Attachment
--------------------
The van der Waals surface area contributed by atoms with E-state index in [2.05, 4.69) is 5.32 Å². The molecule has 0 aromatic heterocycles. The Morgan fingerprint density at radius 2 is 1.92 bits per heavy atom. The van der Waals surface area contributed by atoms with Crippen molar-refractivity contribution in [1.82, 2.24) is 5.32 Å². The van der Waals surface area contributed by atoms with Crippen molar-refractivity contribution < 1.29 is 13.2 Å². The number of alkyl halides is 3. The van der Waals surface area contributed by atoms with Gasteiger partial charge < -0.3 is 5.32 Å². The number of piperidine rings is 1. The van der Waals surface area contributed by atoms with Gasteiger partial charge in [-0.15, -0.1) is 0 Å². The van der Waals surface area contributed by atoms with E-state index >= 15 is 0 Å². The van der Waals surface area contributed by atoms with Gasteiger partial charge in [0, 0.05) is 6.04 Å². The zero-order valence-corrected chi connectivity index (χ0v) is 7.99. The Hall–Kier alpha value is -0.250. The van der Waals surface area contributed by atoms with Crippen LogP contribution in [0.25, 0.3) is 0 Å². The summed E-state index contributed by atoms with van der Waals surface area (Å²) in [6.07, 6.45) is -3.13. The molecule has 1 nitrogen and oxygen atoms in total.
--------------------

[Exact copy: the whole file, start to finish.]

The van der Waals surface area contributed by atoms with E-state index in [2.05, 4.69) is 5.32 Å². The molecule has 0 aromatic heterocycles. The Morgan fingerprint density at radius 2 is 1.92 bits per heavy atom. The van der Waals surface area contributed by atoms with Crippen molar-refractivity contribution in [1.82, 2.24) is 5.32 Å². The van der Waals surface area contributed by atoms with Crippen molar-refractivity contribution < 1.29 is 13.2 Å². The number of alkyl halides is 3. The van der Waals surface area contributed by atoms with Gasteiger partial charge < -0.3 is 5.32 Å². The number of piperidine rings is 1. The van der Waals surface area contributed by atoms with Gasteiger partial charge in [-0.15, -0.1) is 0 Å². The van der Waals surface area contributed by atoms with E-state index >= 15 is 0 Å². The van der Waals surface area contributed by atoms with Gasteiger partial charge in [0, 0.05) is 6.04 Å². The zero-order valence-corrected chi connectivity index (χ0v) is 7.99. The Hall–Kier alpha value is -0.250. The van der Waals surface area contributed by atoms with Crippen LogP contribution in [0.25, 0.3) is 0 Å². The summed E-state index contributed by atoms with van der Waals surface area (Å²) in [6.07, 6.45) is -3.13. The molecule has 1 nitrogen and oxygen atoms in total.